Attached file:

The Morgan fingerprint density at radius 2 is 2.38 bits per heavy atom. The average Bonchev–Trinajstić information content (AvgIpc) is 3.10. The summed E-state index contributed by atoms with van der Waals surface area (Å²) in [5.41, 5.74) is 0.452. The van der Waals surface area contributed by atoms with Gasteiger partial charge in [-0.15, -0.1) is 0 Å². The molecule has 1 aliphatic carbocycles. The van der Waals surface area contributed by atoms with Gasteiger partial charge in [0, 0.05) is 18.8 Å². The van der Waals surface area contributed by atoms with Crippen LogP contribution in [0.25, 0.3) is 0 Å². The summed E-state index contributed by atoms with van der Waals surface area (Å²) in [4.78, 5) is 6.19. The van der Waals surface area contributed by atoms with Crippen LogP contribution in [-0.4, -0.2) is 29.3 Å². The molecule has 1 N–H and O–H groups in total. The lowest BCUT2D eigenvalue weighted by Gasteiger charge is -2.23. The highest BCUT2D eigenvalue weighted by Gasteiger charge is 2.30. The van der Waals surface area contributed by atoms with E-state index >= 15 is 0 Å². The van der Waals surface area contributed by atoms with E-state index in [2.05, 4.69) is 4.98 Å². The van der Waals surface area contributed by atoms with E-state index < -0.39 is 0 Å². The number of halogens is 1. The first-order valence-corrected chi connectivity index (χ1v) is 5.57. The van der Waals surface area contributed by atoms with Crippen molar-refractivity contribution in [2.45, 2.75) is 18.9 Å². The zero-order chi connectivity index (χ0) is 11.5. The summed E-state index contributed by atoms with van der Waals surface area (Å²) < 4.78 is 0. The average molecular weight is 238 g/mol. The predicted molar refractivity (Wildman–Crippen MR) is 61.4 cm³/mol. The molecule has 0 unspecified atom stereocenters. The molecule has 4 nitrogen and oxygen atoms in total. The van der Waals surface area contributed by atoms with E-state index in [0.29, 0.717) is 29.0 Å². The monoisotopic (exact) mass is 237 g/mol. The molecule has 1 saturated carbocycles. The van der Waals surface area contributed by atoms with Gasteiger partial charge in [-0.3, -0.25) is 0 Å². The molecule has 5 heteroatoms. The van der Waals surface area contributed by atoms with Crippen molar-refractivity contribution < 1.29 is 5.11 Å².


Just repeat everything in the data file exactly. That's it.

The Morgan fingerprint density at radius 2 is 2.38 bits per heavy atom. The average Bonchev–Trinajstić information content (AvgIpc) is 3.10. The summed E-state index contributed by atoms with van der Waals surface area (Å²) in [5.41, 5.74) is 0.452. The van der Waals surface area contributed by atoms with Gasteiger partial charge in [-0.15, -0.1) is 0 Å². The molecule has 1 aliphatic carbocycles. The van der Waals surface area contributed by atoms with Gasteiger partial charge in [0, 0.05) is 18.8 Å². The van der Waals surface area contributed by atoms with Crippen LogP contribution in [0.25, 0.3) is 0 Å². The summed E-state index contributed by atoms with van der Waals surface area (Å²) in [4.78, 5) is 6.19. The van der Waals surface area contributed by atoms with Crippen LogP contribution in [-0.4, -0.2) is 29.3 Å². The molecule has 1 N–H and O–H groups in total. The lowest BCUT2D eigenvalue weighted by Gasteiger charge is -2.23. The highest BCUT2D eigenvalue weighted by Gasteiger charge is 2.30. The van der Waals surface area contributed by atoms with E-state index >= 15 is 0 Å². The van der Waals surface area contributed by atoms with E-state index in [2.05, 4.69) is 4.98 Å². The van der Waals surface area contributed by atoms with E-state index < -0.39 is 0 Å². The number of halogens is 1. The first-order valence-corrected chi connectivity index (χ1v) is 5.57. The van der Waals surface area contributed by atoms with Crippen molar-refractivity contribution in [2.45, 2.75) is 18.9 Å². The zero-order chi connectivity index (χ0) is 11.5. The summed E-state index contributed by atoms with van der Waals surface area (Å²) < 4.78 is 0. The average molecular weight is 238 g/mol. The predicted molar refractivity (Wildman–Crippen MR) is 61.4 cm³/mol. The molecule has 0 unspecified atom stereocenters. The molecule has 4 nitrogen and oxygen atoms in total. The van der Waals surface area contributed by atoms with E-state index in [0.29, 0.717) is 29.0 Å². The monoisotopic (exact) mass is 237 g/mol. The molecule has 1 saturated carbocycles. The van der Waals surface area contributed by atoms with Gasteiger partial charge in [-0.3, -0.25) is 0 Å². The molecule has 5 heteroatoms. The van der Waals surface area contributed by atoms with Crippen molar-refractivity contribution < 1.29 is 5.11 Å².